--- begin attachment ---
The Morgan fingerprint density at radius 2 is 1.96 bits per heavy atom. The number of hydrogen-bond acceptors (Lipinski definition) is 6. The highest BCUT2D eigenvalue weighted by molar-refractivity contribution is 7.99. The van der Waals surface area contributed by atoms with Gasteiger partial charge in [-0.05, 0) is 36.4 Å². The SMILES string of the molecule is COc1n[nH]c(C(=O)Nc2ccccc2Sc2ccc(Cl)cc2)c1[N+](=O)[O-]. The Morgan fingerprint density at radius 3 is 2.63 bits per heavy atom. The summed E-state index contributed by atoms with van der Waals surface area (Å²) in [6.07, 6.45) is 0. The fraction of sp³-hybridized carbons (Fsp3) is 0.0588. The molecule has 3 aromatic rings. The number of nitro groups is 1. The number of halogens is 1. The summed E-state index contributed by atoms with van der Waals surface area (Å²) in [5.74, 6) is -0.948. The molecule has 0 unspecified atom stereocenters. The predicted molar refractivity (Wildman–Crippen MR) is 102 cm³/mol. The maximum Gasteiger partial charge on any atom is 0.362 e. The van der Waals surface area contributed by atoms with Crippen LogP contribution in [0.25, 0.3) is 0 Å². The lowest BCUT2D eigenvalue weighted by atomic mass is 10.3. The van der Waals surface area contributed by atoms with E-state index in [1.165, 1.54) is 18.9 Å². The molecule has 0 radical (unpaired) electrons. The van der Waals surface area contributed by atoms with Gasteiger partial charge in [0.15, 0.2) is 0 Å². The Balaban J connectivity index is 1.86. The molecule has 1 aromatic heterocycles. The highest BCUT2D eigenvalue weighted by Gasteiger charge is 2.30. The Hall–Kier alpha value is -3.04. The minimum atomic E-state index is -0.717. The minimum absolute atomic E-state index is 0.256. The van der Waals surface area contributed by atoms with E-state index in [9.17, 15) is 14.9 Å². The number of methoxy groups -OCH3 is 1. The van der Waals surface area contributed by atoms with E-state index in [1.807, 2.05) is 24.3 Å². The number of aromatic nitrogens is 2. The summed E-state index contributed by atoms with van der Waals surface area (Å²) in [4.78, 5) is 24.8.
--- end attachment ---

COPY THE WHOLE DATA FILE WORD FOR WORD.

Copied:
The Morgan fingerprint density at radius 2 is 1.96 bits per heavy atom. The number of hydrogen-bond acceptors (Lipinski definition) is 6. The highest BCUT2D eigenvalue weighted by molar-refractivity contribution is 7.99. The van der Waals surface area contributed by atoms with Gasteiger partial charge in [-0.05, 0) is 36.4 Å². The SMILES string of the molecule is COc1n[nH]c(C(=O)Nc2ccccc2Sc2ccc(Cl)cc2)c1[N+](=O)[O-]. The Morgan fingerprint density at radius 3 is 2.63 bits per heavy atom. The summed E-state index contributed by atoms with van der Waals surface area (Å²) in [6.07, 6.45) is 0. The fraction of sp³-hybridized carbons (Fsp3) is 0.0588. The molecule has 3 aromatic rings. The number of nitro groups is 1. The number of halogens is 1. The summed E-state index contributed by atoms with van der Waals surface area (Å²) in [5.74, 6) is -0.948. The molecule has 0 unspecified atom stereocenters. The predicted molar refractivity (Wildman–Crippen MR) is 102 cm³/mol. The maximum Gasteiger partial charge on any atom is 0.362 e. The van der Waals surface area contributed by atoms with Crippen LogP contribution in [0.25, 0.3) is 0 Å². The lowest BCUT2D eigenvalue weighted by atomic mass is 10.3. The van der Waals surface area contributed by atoms with E-state index in [1.165, 1.54) is 18.9 Å². The molecule has 0 radical (unpaired) electrons. The van der Waals surface area contributed by atoms with Gasteiger partial charge in [0.15, 0.2) is 0 Å². The Balaban J connectivity index is 1.86. The molecule has 1 aromatic heterocycles. The highest BCUT2D eigenvalue weighted by Gasteiger charge is 2.30. The Hall–Kier alpha value is -3.04. The minimum atomic E-state index is -0.717. The minimum absolute atomic E-state index is 0.256. The van der Waals surface area contributed by atoms with E-state index in [9.17, 15) is 14.9 Å². The number of methoxy groups -OCH3 is 1. The van der Waals surface area contributed by atoms with E-state index in [1.807, 2.05) is 24.3 Å². The number of aromatic nitrogens is 2. The summed E-state index contributed by atoms with van der Waals surface area (Å²) in [4.78, 5) is 24.8.